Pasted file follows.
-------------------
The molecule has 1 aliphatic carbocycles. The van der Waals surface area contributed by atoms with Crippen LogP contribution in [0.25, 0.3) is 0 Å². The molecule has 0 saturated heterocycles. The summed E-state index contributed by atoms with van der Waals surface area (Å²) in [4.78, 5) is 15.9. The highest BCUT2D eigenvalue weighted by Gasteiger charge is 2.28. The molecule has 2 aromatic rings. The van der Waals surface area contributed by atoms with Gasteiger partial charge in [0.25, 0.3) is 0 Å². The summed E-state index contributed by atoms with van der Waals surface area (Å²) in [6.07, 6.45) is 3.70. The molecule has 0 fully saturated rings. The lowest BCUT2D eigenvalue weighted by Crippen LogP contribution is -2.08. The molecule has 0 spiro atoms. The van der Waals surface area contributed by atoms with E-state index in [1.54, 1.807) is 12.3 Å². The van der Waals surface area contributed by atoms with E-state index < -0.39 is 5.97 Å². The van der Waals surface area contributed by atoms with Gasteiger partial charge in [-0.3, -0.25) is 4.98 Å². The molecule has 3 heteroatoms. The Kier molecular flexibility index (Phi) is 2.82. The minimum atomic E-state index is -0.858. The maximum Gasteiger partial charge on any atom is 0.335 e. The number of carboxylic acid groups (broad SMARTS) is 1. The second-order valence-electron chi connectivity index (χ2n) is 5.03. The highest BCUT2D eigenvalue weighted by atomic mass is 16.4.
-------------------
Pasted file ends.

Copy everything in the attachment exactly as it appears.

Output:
The molecule has 1 aliphatic carbocycles. The van der Waals surface area contributed by atoms with Crippen LogP contribution in [0.25, 0.3) is 0 Å². The molecule has 0 saturated heterocycles. The summed E-state index contributed by atoms with van der Waals surface area (Å²) in [4.78, 5) is 15.9. The highest BCUT2D eigenvalue weighted by Gasteiger charge is 2.28. The molecule has 2 aromatic rings. The van der Waals surface area contributed by atoms with Gasteiger partial charge in [0.25, 0.3) is 0 Å². The summed E-state index contributed by atoms with van der Waals surface area (Å²) in [6.07, 6.45) is 3.70. The molecule has 0 fully saturated rings. The lowest BCUT2D eigenvalue weighted by Crippen LogP contribution is -2.08. The molecule has 0 spiro atoms. The van der Waals surface area contributed by atoms with E-state index in [1.54, 1.807) is 12.3 Å². The van der Waals surface area contributed by atoms with E-state index < -0.39 is 5.97 Å². The van der Waals surface area contributed by atoms with Gasteiger partial charge in [-0.3, -0.25) is 4.98 Å². The molecule has 3 heteroatoms. The Kier molecular flexibility index (Phi) is 2.82. The minimum atomic E-state index is -0.858. The maximum Gasteiger partial charge on any atom is 0.335 e. The number of carboxylic acid groups (broad SMARTS) is 1. The second-order valence-electron chi connectivity index (χ2n) is 5.03. The highest BCUT2D eigenvalue weighted by atomic mass is 16.4.